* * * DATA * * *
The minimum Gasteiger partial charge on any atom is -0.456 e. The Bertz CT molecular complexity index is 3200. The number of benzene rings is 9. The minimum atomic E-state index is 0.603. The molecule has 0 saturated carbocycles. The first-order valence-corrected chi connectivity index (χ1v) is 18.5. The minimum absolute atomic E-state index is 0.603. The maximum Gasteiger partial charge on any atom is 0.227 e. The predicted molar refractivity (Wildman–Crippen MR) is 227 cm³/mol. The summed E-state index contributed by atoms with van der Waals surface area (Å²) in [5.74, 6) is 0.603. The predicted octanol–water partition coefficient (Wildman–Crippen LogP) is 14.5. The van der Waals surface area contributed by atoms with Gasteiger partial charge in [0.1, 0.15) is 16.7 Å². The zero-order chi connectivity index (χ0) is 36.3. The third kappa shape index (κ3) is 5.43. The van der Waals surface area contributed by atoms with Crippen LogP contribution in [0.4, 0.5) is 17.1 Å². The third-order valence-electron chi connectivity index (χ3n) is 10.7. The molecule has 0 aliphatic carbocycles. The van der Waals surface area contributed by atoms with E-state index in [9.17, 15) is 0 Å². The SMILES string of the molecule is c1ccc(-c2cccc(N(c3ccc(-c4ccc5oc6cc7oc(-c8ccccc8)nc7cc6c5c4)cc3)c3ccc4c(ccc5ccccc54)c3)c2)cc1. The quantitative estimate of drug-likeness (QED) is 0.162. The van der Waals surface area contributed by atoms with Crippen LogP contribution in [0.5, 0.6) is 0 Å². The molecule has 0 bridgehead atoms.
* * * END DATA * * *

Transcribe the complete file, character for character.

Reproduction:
The minimum Gasteiger partial charge on any atom is -0.456 e. The Bertz CT molecular complexity index is 3200. The number of benzene rings is 9. The minimum atomic E-state index is 0.603. The molecule has 0 saturated carbocycles. The first-order valence-corrected chi connectivity index (χ1v) is 18.5. The minimum absolute atomic E-state index is 0.603. The maximum Gasteiger partial charge on any atom is 0.227 e. The predicted molar refractivity (Wildman–Crippen MR) is 227 cm³/mol. The summed E-state index contributed by atoms with van der Waals surface area (Å²) in [5.74, 6) is 0.603. The predicted octanol–water partition coefficient (Wildman–Crippen LogP) is 14.5. The van der Waals surface area contributed by atoms with Gasteiger partial charge in [0.1, 0.15) is 16.7 Å². The zero-order chi connectivity index (χ0) is 36.3. The third kappa shape index (κ3) is 5.43. The van der Waals surface area contributed by atoms with Crippen LogP contribution in [0.4, 0.5) is 17.1 Å². The third-order valence-electron chi connectivity index (χ3n) is 10.7. The molecule has 0 aliphatic carbocycles. The van der Waals surface area contributed by atoms with E-state index in [9.17, 15) is 0 Å². The SMILES string of the molecule is c1ccc(-c2cccc(N(c3ccc(-c4ccc5oc6cc7oc(-c8ccccc8)nc7cc6c5c4)cc3)c3ccc4c(ccc5ccccc54)c3)c2)cc1. The quantitative estimate of drug-likeness (QED) is 0.162. The van der Waals surface area contributed by atoms with Crippen LogP contribution in [0.5, 0.6) is 0 Å². The molecule has 0 bridgehead atoms.